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Answer: No. The current unit cost estimate for PY 1991 is $6,061. Our computation of this unit cost incorporates the minimum wage increase that is to take place in April 1991, as well as the earlier increases:

Question: To what extent will increases in unsubsidized job placements compensate for the loss of employment positions?

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Answer: The Department does not expect a marked increase in unsubsidized job placements. However, turnover rates in this program are very high. Combined with private sector job placement, turnover should enable program participation to shrink through attrition.

No current participants will lose their job.

Question: What is the anticipated unsubsidized job placement rate for program year 1992-93? And how does this rate compare to recent prior years?

Answer: We anticipate that the unsubsidized placement rate for program year 1992 will be approximately 22 percent, the same or near the placement rate for recent years.

Question: Last year I questioned how the DOL was defining "family-of-one" in determining eligibility for JTPA (Job Training Partnership Act) programs. I plan to continue to pursue this matter. My concern is that DOL's narrow definition of "family-ofone" adversely affects many older women. For example, married older women who do not have access to their spouses' finances and are in abusive situations may not be eligible for JTPA programs according to DOL's definition. Before the two directives which were issued the DOL last year, the States' governors were giver the flexibility to define "family-of-one." And some 40 states had used a "family-of-one" definition for persons 55 years and older. will the DOL consider returning the authority to define "familyof-one" to the governors?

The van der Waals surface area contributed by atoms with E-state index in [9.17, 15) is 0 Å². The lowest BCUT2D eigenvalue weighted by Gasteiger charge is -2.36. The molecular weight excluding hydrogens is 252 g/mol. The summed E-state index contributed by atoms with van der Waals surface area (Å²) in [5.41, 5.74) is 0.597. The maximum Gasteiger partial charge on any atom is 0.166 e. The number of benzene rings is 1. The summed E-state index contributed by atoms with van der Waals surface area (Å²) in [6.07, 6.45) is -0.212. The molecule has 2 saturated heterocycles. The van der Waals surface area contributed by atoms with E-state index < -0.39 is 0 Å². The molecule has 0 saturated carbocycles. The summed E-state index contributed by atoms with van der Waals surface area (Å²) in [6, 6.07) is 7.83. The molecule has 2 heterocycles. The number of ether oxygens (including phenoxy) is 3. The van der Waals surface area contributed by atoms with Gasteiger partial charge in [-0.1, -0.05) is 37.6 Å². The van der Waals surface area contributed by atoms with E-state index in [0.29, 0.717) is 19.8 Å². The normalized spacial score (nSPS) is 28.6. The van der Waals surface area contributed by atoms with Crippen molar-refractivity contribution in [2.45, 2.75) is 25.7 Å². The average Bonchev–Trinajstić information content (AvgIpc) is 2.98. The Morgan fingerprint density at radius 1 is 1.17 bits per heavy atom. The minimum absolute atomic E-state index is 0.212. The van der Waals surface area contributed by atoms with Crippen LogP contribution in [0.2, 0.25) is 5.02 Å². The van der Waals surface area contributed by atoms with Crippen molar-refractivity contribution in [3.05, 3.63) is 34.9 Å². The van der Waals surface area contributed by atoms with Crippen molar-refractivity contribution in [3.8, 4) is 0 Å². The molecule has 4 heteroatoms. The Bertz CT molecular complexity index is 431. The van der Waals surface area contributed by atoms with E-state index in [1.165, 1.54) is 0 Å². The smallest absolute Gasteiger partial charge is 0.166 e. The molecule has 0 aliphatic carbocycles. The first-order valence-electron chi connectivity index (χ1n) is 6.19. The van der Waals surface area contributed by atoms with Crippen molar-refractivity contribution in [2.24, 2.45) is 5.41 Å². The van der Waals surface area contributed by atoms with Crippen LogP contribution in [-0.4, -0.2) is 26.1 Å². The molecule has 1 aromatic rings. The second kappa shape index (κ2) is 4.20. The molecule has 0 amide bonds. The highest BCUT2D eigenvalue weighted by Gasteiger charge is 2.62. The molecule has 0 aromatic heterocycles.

Answer: The Department is very much aware that there are individuals in need that cannot be served immediately under the normal process of eligibility determination for JTPA.

However, the Act does establish a definition of "economically

disadvantaged" for eligibility purposes which is based, in part, upon family membership and family income. The Department cannot ignore this statutory provision by allowing the governors to establish artificial family definitions which are inconsistent with the Act.

The Department's policy interpretation, that the basic definition of family "should be based upon relationship (blood, marriage or adoption) in the immediate family unit", and that "such a unit would, at a minimum, include a husband, a wife and their dependent children living under the same roof", still stands.

The Governor still retains flexibility in the definition of family under the regulations and States may request a review of definitions of family. A State policy that "persons aged 55 years or more, single, divorced or widowed, and living alone or with adult children or relatives, or in communal living quarters" might be considered a family-of-one is consistent with the Department's policy interpretation. Likewise, a State policy providing that an individual, 55 years or older, single, divorced or widowed, "who was living with a family but is not the head of household or the spouse of the head of the household" be considered a family-of-one would be consistent with the policy.